Adult Education

Come this summer and study The Way of Man by Martin Buber with Rabbi Haigh and Lois Fein at Shir Shalom.

An open mind and your life experience are the only prerequisites. Free and open to the public!

Join us at noon for bagels and light refreshments prior to diving into Martin Buber’s THE WAY OF MAN at 12:30pm.

Buber teaches the task of every person … “is to affirm for God’s sake the world and himself and by this very means to transform both.”

Discussion Class Schedule (each class covers one chapter of the 42 page book):

  • July 9th: Self Awareness
  • July 23rd: The Particular Way
  • August 5th: Resolution
  • August 20th: Beginning with Oneself
  • September 3rd: Not to be preoccupied with Oneself
  • October 8th: Here Where One Stands

About the Book:

Martin Buber was one of the most significant religious thinkers of the twentieth century. In this short and remarkable book, he presents the essential teachings of Hasidism, the mystical Jewish movement which swept through Eastern Europe in the eighteenth and nineteenth centuries. Told through legendary tales of the Hasidic masters, together with Buber’s own unique insights, The Way of Man offers us a way of understanding ourselves and our place in a spiritual world.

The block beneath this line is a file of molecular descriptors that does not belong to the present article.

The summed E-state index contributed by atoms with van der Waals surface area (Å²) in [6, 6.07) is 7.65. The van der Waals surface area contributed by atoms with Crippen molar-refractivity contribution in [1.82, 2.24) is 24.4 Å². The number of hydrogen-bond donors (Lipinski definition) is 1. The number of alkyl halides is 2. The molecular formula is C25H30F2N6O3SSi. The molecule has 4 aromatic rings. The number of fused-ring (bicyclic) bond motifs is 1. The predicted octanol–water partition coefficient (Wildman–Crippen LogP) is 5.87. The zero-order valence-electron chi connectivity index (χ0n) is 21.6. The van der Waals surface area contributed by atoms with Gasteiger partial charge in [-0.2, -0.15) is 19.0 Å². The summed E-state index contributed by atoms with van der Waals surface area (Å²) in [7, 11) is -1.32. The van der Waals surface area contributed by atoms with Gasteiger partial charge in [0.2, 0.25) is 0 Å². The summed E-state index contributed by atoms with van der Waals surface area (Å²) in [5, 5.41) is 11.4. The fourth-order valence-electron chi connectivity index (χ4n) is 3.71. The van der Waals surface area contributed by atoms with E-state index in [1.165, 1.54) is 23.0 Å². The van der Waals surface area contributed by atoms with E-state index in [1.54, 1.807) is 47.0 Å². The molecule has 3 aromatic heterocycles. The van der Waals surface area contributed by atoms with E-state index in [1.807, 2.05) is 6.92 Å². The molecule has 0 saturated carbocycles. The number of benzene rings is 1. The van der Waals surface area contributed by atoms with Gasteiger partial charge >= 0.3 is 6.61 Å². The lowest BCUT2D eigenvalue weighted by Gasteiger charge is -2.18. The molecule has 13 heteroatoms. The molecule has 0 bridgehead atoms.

“There is something,” he suggests, “that can only be found in one place. It is a great treasure, which may be called the fulfillment of existence. The place where this treasure can be found is the place on which one stands.”

Challenging us to recognize our own potential and to reach our true goal, The Way of Man is a life-enhancing book.

About the Author:

Martin Buber is among the foremost twentieth-century philosophers of human relations and Jewish thought. He is best known for his revival of popular interest in Hasidism and his philosophy of dialogue, a form of existentialism centered on the distinction between the I-Thou and I-It relationships. His work on Hasidic thought, Zionism and religious philosophy continues to influence both the academic study of Judaism and religious thinking more broadly. He also inspired the trend toward neo-Hasidism among modern Jews. His books include I and Thou, Tales of the Hasidim, On Judaism and many others.